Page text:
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The Business Forum Journal



By Henry H. Goldman


One of the most obvious consequences of entering into the global arena is cultural diversity, an issue with which the United States has only recently been confronted.  Business professionals must be prepared to understand that traditions and customs may be different than expected when the business moves into unfamiliar climes.  There are a number of issues that need to be identified and discussed when conducting business abroad.  Most of these can be related to cultural diversity.

There are both costs and concerns relating to the management of diversity.  These concerns include, but are not limited, to such items as internal and external communications, intra-organizational and inter-organizational conflict, and employee turnover. 

In the United States, the business community is just now beginning to comprehend the cultural differences that exist within the country, let alone, globally.  Americans are still trying to manage for acculturation.  This term refers to methods by which cultural differences between a dominant culture and minority or subcultures are resolved and managed. 

Southeast Asia, as a region, seems to have, long since, successfully dealt with the issues of diversity.  Nations like Singapore and Malaysia have populations composed of dozens of ethnic groups.  Chinese and Malays mingle easily with Indians and Africans.  Religions meet together in ways that western nations have yet to understand.  Both the benefits and the challenges stemming from a multicultural workforce can be viewed as something with which American businesses must consider; something already clearly understood by most companies headquartered outside the United States. 

One of the larger hotel chains headquartered in Sydney and managing many properties throughout the Asia Pacific region can provide a case-in-point for dealing with cultural diversity.  The Park Royal is the chain�s prime property in Kuala Lumpur, the former capital of Malaysia.  The managers and staff of the Park Royal take their jobs very seriously and revel in their cultural diversity: The general manager is an Australian, appointed by headquarters; the food and beverage manager hails from New Zealand.  The manager in charge of overall customer service in Chinese, the room manager is a local citizen of Malaysia.  One of the senior marketing staff is from a Middle Eastern country, while the senior chef is German.  The under chefs are Swiss.  The housekeeping staff are mostly from Pakistan and Bangladesh, while the concierge is from Madras, in India.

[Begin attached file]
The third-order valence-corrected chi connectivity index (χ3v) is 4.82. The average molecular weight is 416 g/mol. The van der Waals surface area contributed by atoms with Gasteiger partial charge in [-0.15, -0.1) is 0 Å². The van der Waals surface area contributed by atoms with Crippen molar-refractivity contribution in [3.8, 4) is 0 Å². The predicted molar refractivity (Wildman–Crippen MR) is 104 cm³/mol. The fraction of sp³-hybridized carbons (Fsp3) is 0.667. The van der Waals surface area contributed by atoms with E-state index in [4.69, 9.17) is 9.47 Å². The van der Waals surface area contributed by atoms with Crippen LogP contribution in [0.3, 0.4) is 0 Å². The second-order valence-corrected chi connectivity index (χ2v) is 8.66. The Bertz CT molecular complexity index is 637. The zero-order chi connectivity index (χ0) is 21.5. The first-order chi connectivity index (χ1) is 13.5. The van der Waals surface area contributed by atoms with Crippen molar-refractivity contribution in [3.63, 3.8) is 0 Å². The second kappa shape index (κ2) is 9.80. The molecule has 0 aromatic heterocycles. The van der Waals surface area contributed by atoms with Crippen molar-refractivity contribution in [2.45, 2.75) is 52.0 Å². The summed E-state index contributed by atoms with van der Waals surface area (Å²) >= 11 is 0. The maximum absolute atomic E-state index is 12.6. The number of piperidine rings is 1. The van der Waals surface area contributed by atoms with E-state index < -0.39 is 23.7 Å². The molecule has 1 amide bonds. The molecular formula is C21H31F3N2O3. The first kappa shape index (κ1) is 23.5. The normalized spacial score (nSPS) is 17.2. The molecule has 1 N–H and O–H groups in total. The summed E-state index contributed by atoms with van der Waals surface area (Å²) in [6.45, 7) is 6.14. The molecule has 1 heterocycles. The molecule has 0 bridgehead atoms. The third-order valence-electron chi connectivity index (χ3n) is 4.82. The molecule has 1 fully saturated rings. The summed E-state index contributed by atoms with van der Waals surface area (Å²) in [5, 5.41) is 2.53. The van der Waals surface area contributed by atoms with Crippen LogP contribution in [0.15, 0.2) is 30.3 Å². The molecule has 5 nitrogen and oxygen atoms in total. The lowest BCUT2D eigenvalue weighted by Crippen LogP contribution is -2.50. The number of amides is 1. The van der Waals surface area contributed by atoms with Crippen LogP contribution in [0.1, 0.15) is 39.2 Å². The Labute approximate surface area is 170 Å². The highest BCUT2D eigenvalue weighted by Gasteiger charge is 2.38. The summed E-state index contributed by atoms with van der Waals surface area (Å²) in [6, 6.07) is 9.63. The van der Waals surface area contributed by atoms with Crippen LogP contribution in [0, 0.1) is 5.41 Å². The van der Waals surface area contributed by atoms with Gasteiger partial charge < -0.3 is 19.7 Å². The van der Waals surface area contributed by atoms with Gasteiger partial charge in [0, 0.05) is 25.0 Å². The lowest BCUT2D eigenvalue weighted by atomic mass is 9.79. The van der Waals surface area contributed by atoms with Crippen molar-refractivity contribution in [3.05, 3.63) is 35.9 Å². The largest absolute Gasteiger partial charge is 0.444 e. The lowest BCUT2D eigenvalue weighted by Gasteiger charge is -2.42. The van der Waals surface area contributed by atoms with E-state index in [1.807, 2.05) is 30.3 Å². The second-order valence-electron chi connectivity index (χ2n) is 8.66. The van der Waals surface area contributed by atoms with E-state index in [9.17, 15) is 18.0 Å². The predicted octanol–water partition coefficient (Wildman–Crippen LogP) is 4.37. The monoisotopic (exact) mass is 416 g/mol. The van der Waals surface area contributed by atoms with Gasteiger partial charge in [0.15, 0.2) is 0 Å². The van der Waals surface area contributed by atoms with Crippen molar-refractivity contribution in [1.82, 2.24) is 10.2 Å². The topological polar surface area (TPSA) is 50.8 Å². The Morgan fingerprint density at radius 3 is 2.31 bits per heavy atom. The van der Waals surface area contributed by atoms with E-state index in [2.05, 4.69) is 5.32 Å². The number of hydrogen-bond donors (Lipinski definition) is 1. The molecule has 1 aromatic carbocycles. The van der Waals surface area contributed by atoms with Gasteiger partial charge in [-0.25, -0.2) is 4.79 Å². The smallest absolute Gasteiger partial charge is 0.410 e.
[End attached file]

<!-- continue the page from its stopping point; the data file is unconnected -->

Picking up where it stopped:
The hotel enjoys a global clientele and caters to people from all cultures.  The dining rooms and restaurants regularly feature foods representative of a particular ethnicity.  The Asia-Pacific Hotel Group has solved the problems associated with cultural diversity: the make the most of it.

There are really no easy answers to the challenges of managing a culturally diverse workforce.  There are, however, a goodly number of common characteristics of employee values, managerial philosophy, and organizational behavior that are present within companies having effective diversity management programs.  But, these same characteristics are also present where diversity comes naturally.  These characteristics are listed below:

  •         Managers and employees must understand that a diverse workforce will embody different perspectives and approaches to work and must truly value variety of opinion and insight.

  •        The leadership of the organization must recognize both the learning opportunities and the challenges that the expression of different perspectives presents for an organization.

  •        The organizational culture must create an expectation of high standards of performance from everyone.

  •        The organizational culture must stimulate personal development.

  •        The organizational culture must encourage openness, even in places where the local culture is not as o pen as management would like.

  •        The organizational culture must make all workers feel valued.

  •        The organizational culture must have a well articulated and widely understood mission and accompanying vision.

  •        The organization must have a relatively egalitarian, nonbureaucratic structure.

Henry H. Goldman is a Fellow of The Business Forum Institute and is the Managing Director of the Goldman Nelson Group.  Henry got his Masters Degree at the University of Iowa and did his Doctoral Studies at the University of Southern California.  He is a Certified Professional Consultant to Management (CPCM); and has published numerous articles in trade journals and was Associate Editor of Taking Stock: A Survey on the Practice and Future of Change Management (Berlin, Germany).  He is a member of the American Society for Training and Development (ASTD); Association of Professional Consultants (APC) and the Institute of Management Consultants (IMC). Henry has consulted and/or offered training in South Africa, Tanzania, China, Hong Kong, Indonesia, Macau, Malaysia, Philippines, Singapore, Barbados, Georgia, Kosovo, Tajikistan, Turkey, Saudi Arabia, the United Arab Emirates and of course North America. He has also taught at Baker University: Lee�s Summit, MO, 2008, Adjunct Professor of International Business; National Graduate School: Falmouth, MA, 2004-2008, Adjunct Professor of Quality Management; California State University: Fullerton, 2005-2006, Lecturer on Taxation; University of California: Berkeley, 2002, Adjunct Professor of Management; University of Macau (China), Adjunct Professor of Management, 2001-2003.

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